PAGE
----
There was a price to pay for getting Ian Waterson, a prominent Hull City AFC fan, to do the honours with this week’s ‘Who are You?’ – see https://safc.blog/2013/10/hull-city-who-are-you-notohulltigers-yes-to-bruce-elmo-meyler-mcshane/.
Ian, a staunch opponent of the Hull owner’s decision to destroy tradition and impose the hideous Hull City Tigers on his club, dropping AFC altogether, asked if we would answer questions about their campaign, and how Sunderland supporters would feel in a similar situation.
Pete Sixsmith readily agreed to occupy the hot seat.
As those campaigners from City Till We Die prepared to meet the owner, Assem Allam, to discuss their grievances, the resulting interview – plus the thoughts of Sam Lightle from ALS – was published ….
City Till We Die What do you think of a football club changing its name?
Pete: It doesn’t seem to happen very often, apart from Swansea going from Town to City, I can’t think of one in the League in the 50 odd years I have been watching football. A football club is rooted in its community and will always be known by its original name. Hull Sharks soon reverted to Hull FC didn’t they?
Having said that, there are plenty of sheep who will follow you. The guy at Fulham looks a prime candidate for that (Fulham Jaguars anybody?) and the lower leagues will be up for it. For me, it would be another nail in the coffin of Premier League football.
CTWD What would you Sunderland fans think if it was your club?
This one wouldn’t be very pleased, irrespective of which moniker was stuck on the end. Can’t see it happening to be honest, but if it did, I will be leading the boys out of the trenches.
CTWD Is the AFC part of your name important?
Probably not as much as yours, where it is used to distinguish City from FC. It is part of an old terrace chant and it does define us and make us different from parvenus like Southampton. It looks good on a badge as well.
CTWD How did the fans take to the nickname change from the Rokerites to the Black Cats and what consultation was undertaken by the club with the fans?
No real Sunderland fan has EVER used those two nicknames. It has never been a part of the fans’ perception of the club. For some clubs it defines who they are – you are always known as the Tigers, Rotherham are The Millers, Newcastle are the Riff-Raff, but Sunderland have always been Sunderland.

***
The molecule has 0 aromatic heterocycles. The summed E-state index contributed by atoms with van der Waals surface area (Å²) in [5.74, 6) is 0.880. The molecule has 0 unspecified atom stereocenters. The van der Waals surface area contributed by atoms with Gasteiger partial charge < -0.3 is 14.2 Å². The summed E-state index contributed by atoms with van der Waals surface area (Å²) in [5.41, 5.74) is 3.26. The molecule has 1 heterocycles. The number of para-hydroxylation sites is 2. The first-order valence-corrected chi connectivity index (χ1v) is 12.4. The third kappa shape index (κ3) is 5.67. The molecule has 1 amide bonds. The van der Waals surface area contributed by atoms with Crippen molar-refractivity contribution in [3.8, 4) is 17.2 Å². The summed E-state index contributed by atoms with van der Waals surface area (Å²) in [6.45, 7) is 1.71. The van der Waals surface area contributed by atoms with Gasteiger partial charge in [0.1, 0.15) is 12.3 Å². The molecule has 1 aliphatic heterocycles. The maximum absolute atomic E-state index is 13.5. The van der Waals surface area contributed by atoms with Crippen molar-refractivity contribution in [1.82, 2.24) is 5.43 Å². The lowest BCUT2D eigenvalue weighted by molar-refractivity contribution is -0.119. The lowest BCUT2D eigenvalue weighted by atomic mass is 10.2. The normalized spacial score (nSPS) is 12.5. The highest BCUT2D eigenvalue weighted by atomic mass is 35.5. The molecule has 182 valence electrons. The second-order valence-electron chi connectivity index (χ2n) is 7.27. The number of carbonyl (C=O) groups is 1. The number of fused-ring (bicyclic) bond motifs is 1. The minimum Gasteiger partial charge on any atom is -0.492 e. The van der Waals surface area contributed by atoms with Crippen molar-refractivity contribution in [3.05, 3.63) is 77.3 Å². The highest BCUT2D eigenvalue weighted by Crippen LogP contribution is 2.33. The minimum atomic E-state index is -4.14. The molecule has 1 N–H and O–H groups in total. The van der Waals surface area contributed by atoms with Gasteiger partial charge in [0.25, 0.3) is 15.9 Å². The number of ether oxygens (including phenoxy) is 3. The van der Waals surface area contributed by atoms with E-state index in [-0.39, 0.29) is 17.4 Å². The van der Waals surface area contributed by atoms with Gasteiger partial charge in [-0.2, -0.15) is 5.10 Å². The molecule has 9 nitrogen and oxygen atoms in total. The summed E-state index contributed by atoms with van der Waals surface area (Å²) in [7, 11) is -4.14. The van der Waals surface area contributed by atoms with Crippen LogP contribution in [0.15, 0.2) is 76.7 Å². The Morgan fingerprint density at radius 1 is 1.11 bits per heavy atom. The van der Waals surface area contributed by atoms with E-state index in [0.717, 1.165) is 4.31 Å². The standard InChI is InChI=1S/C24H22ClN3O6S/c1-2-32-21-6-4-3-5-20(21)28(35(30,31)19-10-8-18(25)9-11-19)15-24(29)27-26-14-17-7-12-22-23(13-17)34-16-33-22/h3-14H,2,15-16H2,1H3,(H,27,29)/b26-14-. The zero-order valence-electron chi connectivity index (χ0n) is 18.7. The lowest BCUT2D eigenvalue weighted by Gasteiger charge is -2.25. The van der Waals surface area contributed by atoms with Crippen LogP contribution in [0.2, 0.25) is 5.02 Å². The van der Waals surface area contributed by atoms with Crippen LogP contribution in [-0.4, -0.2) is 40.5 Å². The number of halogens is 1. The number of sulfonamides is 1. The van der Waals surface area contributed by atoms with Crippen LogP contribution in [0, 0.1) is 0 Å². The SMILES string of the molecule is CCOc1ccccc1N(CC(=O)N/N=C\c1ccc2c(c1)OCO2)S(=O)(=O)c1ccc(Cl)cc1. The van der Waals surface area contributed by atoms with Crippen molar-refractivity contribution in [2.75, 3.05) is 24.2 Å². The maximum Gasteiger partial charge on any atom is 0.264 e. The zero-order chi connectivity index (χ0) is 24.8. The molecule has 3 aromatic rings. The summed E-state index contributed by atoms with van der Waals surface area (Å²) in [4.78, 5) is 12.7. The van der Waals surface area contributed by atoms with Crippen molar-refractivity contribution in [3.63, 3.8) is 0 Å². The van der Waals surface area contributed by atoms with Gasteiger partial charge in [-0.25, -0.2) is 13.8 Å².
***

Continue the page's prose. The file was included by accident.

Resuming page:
CTWD How was the Stadium of Light name chosen and what consultation was undertaken by the club with the fans?
This one is a tad more contentious. Former owner Bob Murray was the man behind the move from dear, dilapidated Roker to the new site, built on the site of the closed (thanks to Thatcher) Wearmouth Colliery. We all thought that the name of the pit, a huge undersea operation which had employed people from Sunderland and County Durham for over 100 years, would be the name chosen.
So, the Stadium of Light was a bit of a surprise. It gave our local rivals (who simply cannot beat us in derby matches) a cheap rhyming joke – some could even work it out themselves, but the majority had to be told- and it wasn’t very original, seeing as Benfica had beaten us to it by a number of years.
The name is a tribute to all those miners who toiled underground, day after day, in the Durham coalfield and who, on their day off, flocked to Roker Park by bus and train. There is a huge Davy Lamp at the entrance and the mining message is interwoven into the club crest and the club ethos. The marketing possibilities are great as well – there was a story that Phillips were going to sponsor it but naught came of it as they closed their factories in the region.
No consultation, but it was Bob Murray’s baby and he put together the finance so he could call it what he wanted I suppose. It’s better than St James’ Park, that’s for sure (does SB still say that in his interviews?)
Hull fans can join the Guess the Score fun at https://safc.blog/2013/10/hull-city-guess-the-score-is-father-marc-seeking-new-papal-miracle/